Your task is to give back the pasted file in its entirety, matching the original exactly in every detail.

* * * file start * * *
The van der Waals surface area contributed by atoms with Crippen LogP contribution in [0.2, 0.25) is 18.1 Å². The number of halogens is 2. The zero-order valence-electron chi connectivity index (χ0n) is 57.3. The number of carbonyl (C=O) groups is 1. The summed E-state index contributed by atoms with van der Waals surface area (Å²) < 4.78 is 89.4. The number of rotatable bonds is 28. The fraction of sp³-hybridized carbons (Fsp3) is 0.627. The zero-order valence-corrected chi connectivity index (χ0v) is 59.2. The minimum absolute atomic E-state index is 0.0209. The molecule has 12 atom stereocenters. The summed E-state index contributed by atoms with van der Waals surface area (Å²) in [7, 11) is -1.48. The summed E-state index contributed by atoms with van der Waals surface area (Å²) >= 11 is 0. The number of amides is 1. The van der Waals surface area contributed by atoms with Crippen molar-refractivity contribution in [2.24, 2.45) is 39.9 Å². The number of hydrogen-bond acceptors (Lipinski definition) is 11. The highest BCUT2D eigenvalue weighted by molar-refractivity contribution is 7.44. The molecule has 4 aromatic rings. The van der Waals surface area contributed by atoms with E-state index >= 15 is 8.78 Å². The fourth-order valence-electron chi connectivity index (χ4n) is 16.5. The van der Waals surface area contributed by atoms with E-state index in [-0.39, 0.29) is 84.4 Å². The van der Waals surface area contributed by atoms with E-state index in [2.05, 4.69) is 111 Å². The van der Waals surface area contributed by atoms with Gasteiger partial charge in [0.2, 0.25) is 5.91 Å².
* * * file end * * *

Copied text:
The van der Waals surface area contributed by atoms with Crippen LogP contribution in [0.2, 0.25) is 18.1 Å². The number of halogens is 2. The zero-order valence-electron chi connectivity index (χ0n) is 57.3. The number of carbonyl (C=O) groups is 1. The summed E-state index contributed by atoms with van der Waals surface area (Å²) < 4.78 is 89.4. The number of rotatable bonds is 28. The fraction of sp³-hybridized carbons (Fsp3) is 0.627. The zero-order valence-corrected chi connectivity index (χ0v) is 59.2. The minimum absolute atomic E-state index is 0.0209. The molecule has 12 atom stereocenters. The summed E-state index contributed by atoms with van der Waals surface area (Å²) in [7, 11) is -1.48. The summed E-state index contributed by atoms with van der Waals surface area (Å²) >= 11 is 0. The number of amides is 1. The van der Waals surface area contributed by atoms with Crippen molar-refractivity contribution in [2.24, 2.45) is 39.9 Å². The number of hydrogen-bond acceptors (Lipinski definition) is 11. The highest BCUT2D eigenvalue weighted by molar-refractivity contribution is 7.44. The molecule has 4 aromatic rings. The van der Waals surface area contributed by atoms with E-state index >= 15 is 8.78 Å². The fourth-order valence-electron chi connectivity index (χ4n) is 16.5. The van der Waals surface area contributed by atoms with E-state index in [-0.39, 0.29) is 84.4 Å². The van der Waals surface area contributed by atoms with E-state index in [2.05, 4.69) is 111 Å². The van der Waals surface area contributed by atoms with Gasteiger partial charge in [0.2, 0.25) is 5.91 Å².